Can You Imagine a Six Feet Under With Christopher Meloni? The Show’s Creator Did

Six Feet Under. Photo: HBO

To celebrate the tenth anniversary of Six Feet Under's series finale, Rolling Stone has published a new comprehensive oral history about the legendary HBO show. To be expected, the piece is full of fun-fact ephemera: Six Feet's cast and creator Alan Ball talk about everything from creating the family ("I never thought of [the dad] as a ghost") and HBO critiquing the pilot ("It feels kind of safe. Could you make it more fucked up?") to internalizing the episodes ("I remember it like a life I lived") and nailing the end ("Somebody in the room said, 'We should just kill everybody.' And I was like, yeah, that's funny").

There's also talk of interesting (but definitely game-changing) alternate casting, which, according to Ball, involved Law & Order: SVU's Chris Meloni, as well as anecdotes about how key characters nabbed their parts:

Ball: I don't really write characters with specific actors in mind. Once I started considering casting after the script was finished, I was thinking about Chris Meloni and Justin Theroux as being the two brothers, because I thought they looked like siblings and they were both two actors who I really admired. But Chris got the SVU thing before we went into production.

And I did have Freddy Rodríguez in mind because he'd done a couple of guest spots on Oh, Grow Up and there was something about him and his intensity that I just thought was great. But I didn't offer roles to anybody. Everybody came in to read. We did some casting out here in L.A.; Rachel was in Australia, but came to L.A. for it. Then I went to New York, which is where Michael Hall, Mathew St. Patrick [who played Keith, David's boyfriend], Frannie Conroy, and Richard Jenkins were.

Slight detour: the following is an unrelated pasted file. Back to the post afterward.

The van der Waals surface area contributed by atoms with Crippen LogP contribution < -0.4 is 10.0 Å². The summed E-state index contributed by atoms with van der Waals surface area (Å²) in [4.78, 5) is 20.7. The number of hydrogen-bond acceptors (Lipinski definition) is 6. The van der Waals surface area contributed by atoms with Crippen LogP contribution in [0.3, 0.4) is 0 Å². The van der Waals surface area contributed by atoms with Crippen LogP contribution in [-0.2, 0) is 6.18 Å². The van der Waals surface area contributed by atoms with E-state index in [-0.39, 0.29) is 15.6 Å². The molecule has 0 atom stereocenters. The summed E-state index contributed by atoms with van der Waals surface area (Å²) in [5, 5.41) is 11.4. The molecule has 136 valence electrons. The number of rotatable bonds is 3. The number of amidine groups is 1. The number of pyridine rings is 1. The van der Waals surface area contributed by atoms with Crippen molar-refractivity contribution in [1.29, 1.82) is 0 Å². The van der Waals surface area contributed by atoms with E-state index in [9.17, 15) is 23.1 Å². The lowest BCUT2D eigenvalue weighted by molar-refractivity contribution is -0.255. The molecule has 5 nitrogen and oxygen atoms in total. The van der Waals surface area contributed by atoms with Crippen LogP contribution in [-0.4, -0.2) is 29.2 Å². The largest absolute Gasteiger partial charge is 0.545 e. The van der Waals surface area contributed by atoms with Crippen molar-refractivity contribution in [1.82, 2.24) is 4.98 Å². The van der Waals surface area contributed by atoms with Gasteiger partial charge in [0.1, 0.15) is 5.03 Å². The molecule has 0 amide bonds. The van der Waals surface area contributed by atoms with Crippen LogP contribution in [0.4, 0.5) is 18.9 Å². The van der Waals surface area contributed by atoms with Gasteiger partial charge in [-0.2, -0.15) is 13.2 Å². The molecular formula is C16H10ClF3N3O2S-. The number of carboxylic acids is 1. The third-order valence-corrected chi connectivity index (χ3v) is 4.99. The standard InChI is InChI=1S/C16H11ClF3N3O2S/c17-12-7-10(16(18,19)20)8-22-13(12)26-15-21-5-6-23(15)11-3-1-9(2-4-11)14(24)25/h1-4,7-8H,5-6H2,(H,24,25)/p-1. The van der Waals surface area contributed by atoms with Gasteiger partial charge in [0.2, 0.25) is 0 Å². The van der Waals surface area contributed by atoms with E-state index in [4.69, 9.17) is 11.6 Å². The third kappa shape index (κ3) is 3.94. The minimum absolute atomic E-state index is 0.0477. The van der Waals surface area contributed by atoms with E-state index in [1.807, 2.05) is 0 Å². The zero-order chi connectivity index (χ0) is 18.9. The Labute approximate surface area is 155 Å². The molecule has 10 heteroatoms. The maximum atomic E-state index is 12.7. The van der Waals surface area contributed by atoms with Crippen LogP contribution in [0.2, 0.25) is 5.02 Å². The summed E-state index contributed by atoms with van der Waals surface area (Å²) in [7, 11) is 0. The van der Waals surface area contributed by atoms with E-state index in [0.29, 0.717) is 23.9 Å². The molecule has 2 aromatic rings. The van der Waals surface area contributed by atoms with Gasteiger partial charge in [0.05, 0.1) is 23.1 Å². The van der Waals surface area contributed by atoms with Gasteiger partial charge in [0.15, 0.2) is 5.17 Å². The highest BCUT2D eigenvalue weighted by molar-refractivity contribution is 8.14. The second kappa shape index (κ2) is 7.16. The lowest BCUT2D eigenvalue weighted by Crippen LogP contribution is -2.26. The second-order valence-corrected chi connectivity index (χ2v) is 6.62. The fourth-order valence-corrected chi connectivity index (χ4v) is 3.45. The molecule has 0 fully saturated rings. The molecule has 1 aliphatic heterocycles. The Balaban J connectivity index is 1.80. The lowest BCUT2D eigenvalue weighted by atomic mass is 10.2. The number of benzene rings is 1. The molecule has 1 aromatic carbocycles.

Freddy Rodríguez ("Federico 'Rico' Diaz"): I just remember getting an invitation to a party at Alan's house and we chatted a bit. And about a week later a got the script for Six Feet Under in the mail, and I was like, 'That's interesting. I was just at a party at his house and he didn't mention it." So I met with him and [executive producer] Alan Poul and the HBO folks to audition. And I got it.

During the first week of shooting, he pulled me to the side and said, "You know, I wrote this with you in mind." I was so floored when he said that. He had just won an Oscar, and now's he's trusting me so much with this character. So I felt a deep, deep sense of responsibility to deliver. It paid off: I was nominated for an Emmy, and the rest is history. But I always kept that sense of 110% work ethic about me because of what Alan did.

You can read Rolling Stone's whole oral history here, and check out our own, specifically about the finale's death montage, here.